Am I too cynical?
Here are the facts about Obama’s presidency — the best indicator we have for what a Biden presidency provide us…(Warning: If you are a middle- or working-class American, the following facts won’t be pretty)
Figure 1 shows that wealth inequality (as measured by the share of national net worth held by the Top 1%) has grown steadily since 1989, with brief declines around recessions. In the second quarter of 1989 (during the George H.W. Bush administration), the Top 1 percent owned 23.5 percent of all U.S. wealth. In the first quarter of 2020, that percentage is now 31.2 percent.
Figure 1: Share of U.S. Wealth Controlled by Top 1% (since 1989)
One president, however, stands out as doing more for the Top 1 percent than any other: Barack Obama. It’s not even close.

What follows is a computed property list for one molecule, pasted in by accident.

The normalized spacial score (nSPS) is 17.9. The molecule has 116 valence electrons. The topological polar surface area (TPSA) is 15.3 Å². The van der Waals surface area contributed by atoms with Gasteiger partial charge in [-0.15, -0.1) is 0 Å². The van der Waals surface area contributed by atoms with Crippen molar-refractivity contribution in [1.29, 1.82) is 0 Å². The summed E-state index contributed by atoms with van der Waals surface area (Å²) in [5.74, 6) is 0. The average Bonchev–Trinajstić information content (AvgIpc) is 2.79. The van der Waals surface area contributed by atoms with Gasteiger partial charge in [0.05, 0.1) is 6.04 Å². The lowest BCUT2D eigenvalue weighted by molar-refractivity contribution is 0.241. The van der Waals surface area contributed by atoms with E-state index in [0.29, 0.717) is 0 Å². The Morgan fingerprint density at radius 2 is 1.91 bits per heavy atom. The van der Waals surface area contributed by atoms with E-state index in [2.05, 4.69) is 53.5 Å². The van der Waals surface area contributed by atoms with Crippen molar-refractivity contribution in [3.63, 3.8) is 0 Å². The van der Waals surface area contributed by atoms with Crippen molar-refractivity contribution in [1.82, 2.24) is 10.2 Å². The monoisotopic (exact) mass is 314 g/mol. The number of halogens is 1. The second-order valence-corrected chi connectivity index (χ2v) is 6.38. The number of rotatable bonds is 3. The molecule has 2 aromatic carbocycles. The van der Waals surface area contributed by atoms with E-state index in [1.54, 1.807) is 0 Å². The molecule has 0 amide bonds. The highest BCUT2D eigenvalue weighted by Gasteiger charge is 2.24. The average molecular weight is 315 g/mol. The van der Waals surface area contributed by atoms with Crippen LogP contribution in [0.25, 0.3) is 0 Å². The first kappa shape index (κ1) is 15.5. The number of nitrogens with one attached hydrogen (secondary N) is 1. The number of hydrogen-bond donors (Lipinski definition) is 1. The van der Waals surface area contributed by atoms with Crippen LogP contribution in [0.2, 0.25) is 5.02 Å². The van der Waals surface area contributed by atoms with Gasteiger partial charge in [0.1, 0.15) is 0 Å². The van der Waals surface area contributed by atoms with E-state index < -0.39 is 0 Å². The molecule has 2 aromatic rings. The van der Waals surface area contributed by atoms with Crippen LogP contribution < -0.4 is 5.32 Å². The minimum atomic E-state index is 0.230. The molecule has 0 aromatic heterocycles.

Assuming the first two quarters of any administration belong to the prior administration, the differences across the last five administrations on wealth inequality are stark. Figure 2 summarizes the percentage-point change in wealth distribution for each administration between 1989 and 2020.
Figure 2: Change in % of U.S. Wealth Controlled by Top 1% (by Presidential Administration, Q2 1989 to Q1 2020, unadjusted for term length)
Under the Obama administration, the Top 1 percent gained an additional 4.4 percent of the nation’s total wealth. The next closest administration for helping the super wealthy is George H.W. Bush’s four-year tenure at 1.8 percent — and had he been president for Obama’s eight years this number would project to 3.6 percent.
And how friendly has Trump’s administration been to the Top 1 percent?
If we include 2020’s first quarter — the first measurement period in which the coronavirus makes an impact on the U.S. economy — the Trump administration has not been nice to the wealthy. Under Trump, they’ve lost 0.8 percent of the nation’s total wealth, mostly due to dramatic declines in the equity markets.